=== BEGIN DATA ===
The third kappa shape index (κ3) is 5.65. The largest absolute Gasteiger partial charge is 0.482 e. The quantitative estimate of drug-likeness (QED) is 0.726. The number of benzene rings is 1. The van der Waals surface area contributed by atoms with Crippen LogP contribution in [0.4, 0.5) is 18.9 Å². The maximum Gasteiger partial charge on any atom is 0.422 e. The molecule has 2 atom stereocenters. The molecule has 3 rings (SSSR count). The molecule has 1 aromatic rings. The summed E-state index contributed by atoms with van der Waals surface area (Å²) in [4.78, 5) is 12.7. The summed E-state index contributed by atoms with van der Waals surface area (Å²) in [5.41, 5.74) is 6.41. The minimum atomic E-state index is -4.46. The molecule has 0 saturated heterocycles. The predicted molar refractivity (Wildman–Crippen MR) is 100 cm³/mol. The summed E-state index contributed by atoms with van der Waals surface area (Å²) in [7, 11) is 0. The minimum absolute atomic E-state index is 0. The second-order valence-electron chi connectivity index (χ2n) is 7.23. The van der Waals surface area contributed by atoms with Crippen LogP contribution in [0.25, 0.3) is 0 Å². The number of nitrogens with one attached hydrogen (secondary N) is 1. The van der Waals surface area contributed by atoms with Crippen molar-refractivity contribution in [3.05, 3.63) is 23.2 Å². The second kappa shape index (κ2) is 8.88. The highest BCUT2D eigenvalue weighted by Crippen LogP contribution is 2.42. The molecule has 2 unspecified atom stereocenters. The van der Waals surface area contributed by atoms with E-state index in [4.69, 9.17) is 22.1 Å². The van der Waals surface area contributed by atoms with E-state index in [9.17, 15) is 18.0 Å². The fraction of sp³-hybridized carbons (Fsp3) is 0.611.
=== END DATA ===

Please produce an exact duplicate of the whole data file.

The third kappa shape index (κ3) is 5.65. The largest absolute Gasteiger partial charge is 0.482 e. The quantitative estimate of drug-likeness (QED) is 0.726. The number of benzene rings is 1. The van der Waals surface area contributed by atoms with Crippen LogP contribution in [0.4, 0.5) is 18.9 Å². The maximum Gasteiger partial charge on any atom is 0.422 e. The molecule has 2 atom stereocenters. The molecule has 3 rings (SSSR count). The molecule has 1 aromatic rings. The summed E-state index contributed by atoms with van der Waals surface area (Å²) in [4.78, 5) is 12.7. The summed E-state index contributed by atoms with van der Waals surface area (Å²) in [5.41, 5.74) is 6.41. The minimum atomic E-state index is -4.46. The molecule has 0 saturated heterocycles. The predicted molar refractivity (Wildman–Crippen MR) is 100 cm³/mol. The summed E-state index contributed by atoms with van der Waals surface area (Å²) in [7, 11) is 0. The minimum absolute atomic E-state index is 0. The second-order valence-electron chi connectivity index (χ2n) is 7.23. The van der Waals surface area contributed by atoms with Crippen LogP contribution in [0.25, 0.3) is 0 Å². The number of nitrogens with one attached hydrogen (secondary N) is 1. The van der Waals surface area contributed by atoms with Crippen molar-refractivity contribution in [3.05, 3.63) is 23.2 Å². The second kappa shape index (κ2) is 8.88. The highest BCUT2D eigenvalue weighted by Crippen LogP contribution is 2.42. The molecule has 2 unspecified atom stereocenters. The van der Waals surface area contributed by atoms with E-state index in [4.69, 9.17) is 22.1 Å². The van der Waals surface area contributed by atoms with E-state index in [9.17, 15) is 18.0 Å². The fraction of sp³-hybridized carbons (Fsp3) is 0.611.